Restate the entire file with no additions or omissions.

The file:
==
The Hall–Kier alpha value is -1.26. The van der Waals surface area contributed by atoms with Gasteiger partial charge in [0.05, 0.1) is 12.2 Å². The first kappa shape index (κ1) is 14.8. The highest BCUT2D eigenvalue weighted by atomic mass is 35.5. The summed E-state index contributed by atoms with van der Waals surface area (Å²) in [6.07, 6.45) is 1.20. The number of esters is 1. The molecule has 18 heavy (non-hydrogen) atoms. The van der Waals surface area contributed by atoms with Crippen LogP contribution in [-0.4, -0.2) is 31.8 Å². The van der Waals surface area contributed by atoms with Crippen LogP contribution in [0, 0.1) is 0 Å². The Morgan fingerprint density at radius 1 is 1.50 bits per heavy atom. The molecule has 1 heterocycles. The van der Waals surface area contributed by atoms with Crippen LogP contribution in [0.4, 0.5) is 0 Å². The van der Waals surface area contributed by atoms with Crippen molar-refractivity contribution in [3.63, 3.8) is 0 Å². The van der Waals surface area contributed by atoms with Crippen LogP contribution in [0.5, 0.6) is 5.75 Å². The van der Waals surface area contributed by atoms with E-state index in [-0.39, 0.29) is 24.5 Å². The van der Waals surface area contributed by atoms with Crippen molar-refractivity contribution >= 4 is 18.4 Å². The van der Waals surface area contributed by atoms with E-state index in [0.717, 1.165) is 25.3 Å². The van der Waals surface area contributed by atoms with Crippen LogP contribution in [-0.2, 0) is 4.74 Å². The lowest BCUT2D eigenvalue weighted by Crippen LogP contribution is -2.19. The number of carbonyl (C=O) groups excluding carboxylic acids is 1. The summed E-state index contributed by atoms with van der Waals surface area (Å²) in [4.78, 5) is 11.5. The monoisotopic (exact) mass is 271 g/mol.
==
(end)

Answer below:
The Hall–Kier alpha value is -1.26. The van der Waals surface area contributed by atoms with Gasteiger partial charge in [0.05, 0.1) is 12.2 Å². The first kappa shape index (κ1) is 14.8. The highest BCUT2D eigenvalue weighted by atomic mass is 35.5. The summed E-state index contributed by atoms with van der Waals surface area (Å²) in [6.07, 6.45) is 1.20. The number of esters is 1. The molecule has 18 heavy (non-hydrogen) atoms. The van der Waals surface area contributed by atoms with Crippen LogP contribution in [-0.4, -0.2) is 31.8 Å². The van der Waals surface area contributed by atoms with Crippen LogP contribution in [0, 0.1) is 0 Å². The Morgan fingerprint density at radius 1 is 1.50 bits per heavy atom. The molecule has 1 heterocycles. The van der Waals surface area contributed by atoms with Crippen LogP contribution in [0.4, 0.5) is 0 Å². The van der Waals surface area contributed by atoms with Crippen molar-refractivity contribution in [3.63, 3.8) is 0 Å². The van der Waals surface area contributed by atoms with Crippen LogP contribution in [0.5, 0.6) is 5.75 Å². The van der Waals surface area contributed by atoms with E-state index in [-0.39, 0.29) is 24.5 Å². The van der Waals surface area contributed by atoms with Crippen molar-refractivity contribution >= 4 is 18.4 Å². The van der Waals surface area contributed by atoms with E-state index in [0.717, 1.165) is 25.3 Å². The van der Waals surface area contributed by atoms with Crippen LogP contribution in [-0.2, 0) is 4.74 Å². The lowest BCUT2D eigenvalue weighted by Crippen LogP contribution is -2.19. The number of carbonyl (C=O) groups excluding carboxylic acids is 1. The summed E-state index contributed by atoms with van der Waals surface area (Å²) in [4.78, 5) is 11.5. The monoisotopic (exact) mass is 271 g/mol.